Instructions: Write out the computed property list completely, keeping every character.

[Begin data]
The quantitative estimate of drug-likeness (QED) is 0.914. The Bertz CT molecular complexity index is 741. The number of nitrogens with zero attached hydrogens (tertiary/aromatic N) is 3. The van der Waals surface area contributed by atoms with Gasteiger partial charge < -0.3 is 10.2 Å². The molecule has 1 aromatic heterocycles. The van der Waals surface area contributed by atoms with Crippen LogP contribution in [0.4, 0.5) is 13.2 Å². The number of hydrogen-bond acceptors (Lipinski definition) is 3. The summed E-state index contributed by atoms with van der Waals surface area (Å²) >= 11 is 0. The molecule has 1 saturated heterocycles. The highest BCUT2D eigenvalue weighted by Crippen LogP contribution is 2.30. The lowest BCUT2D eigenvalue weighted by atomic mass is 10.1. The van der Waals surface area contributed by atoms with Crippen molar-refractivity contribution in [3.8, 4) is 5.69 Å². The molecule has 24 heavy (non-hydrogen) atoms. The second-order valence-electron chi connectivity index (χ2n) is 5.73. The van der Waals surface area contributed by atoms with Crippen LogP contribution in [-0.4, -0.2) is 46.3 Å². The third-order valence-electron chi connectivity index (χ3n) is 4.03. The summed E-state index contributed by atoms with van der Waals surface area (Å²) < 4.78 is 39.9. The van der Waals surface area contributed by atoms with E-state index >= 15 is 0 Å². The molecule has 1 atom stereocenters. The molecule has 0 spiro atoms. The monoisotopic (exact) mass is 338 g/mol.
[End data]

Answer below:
The quantitative estimate of drug-likeness (QED) is 0.914. The Bertz CT molecular complexity index is 741. The number of nitrogens with zero attached hydrogens (tertiary/aromatic N) is 3. The van der Waals surface area contributed by atoms with Gasteiger partial charge < -0.3 is 10.2 Å². The molecule has 1 aromatic heterocycles. The van der Waals surface area contributed by atoms with Crippen LogP contribution in [0.4, 0.5) is 13.2 Å². The number of hydrogen-bond acceptors (Lipinski definition) is 3. The summed E-state index contributed by atoms with van der Waals surface area (Å²) >= 11 is 0. The molecule has 1 saturated heterocycles. The highest BCUT2D eigenvalue weighted by Crippen LogP contribution is 2.30. The lowest BCUT2D eigenvalue weighted by atomic mass is 10.1. The van der Waals surface area contributed by atoms with Crippen molar-refractivity contribution in [3.8, 4) is 5.69 Å². The molecule has 24 heavy (non-hydrogen) atoms. The second-order valence-electron chi connectivity index (χ2n) is 5.73. The van der Waals surface area contributed by atoms with Crippen LogP contribution in [-0.4, -0.2) is 46.3 Å². The third-order valence-electron chi connectivity index (χ3n) is 4.03. The summed E-state index contributed by atoms with van der Waals surface area (Å²) < 4.78 is 39.9. The van der Waals surface area contributed by atoms with E-state index >= 15 is 0 Å². The molecule has 1 atom stereocenters. The molecule has 0 spiro atoms. The monoisotopic (exact) mass is 338 g/mol.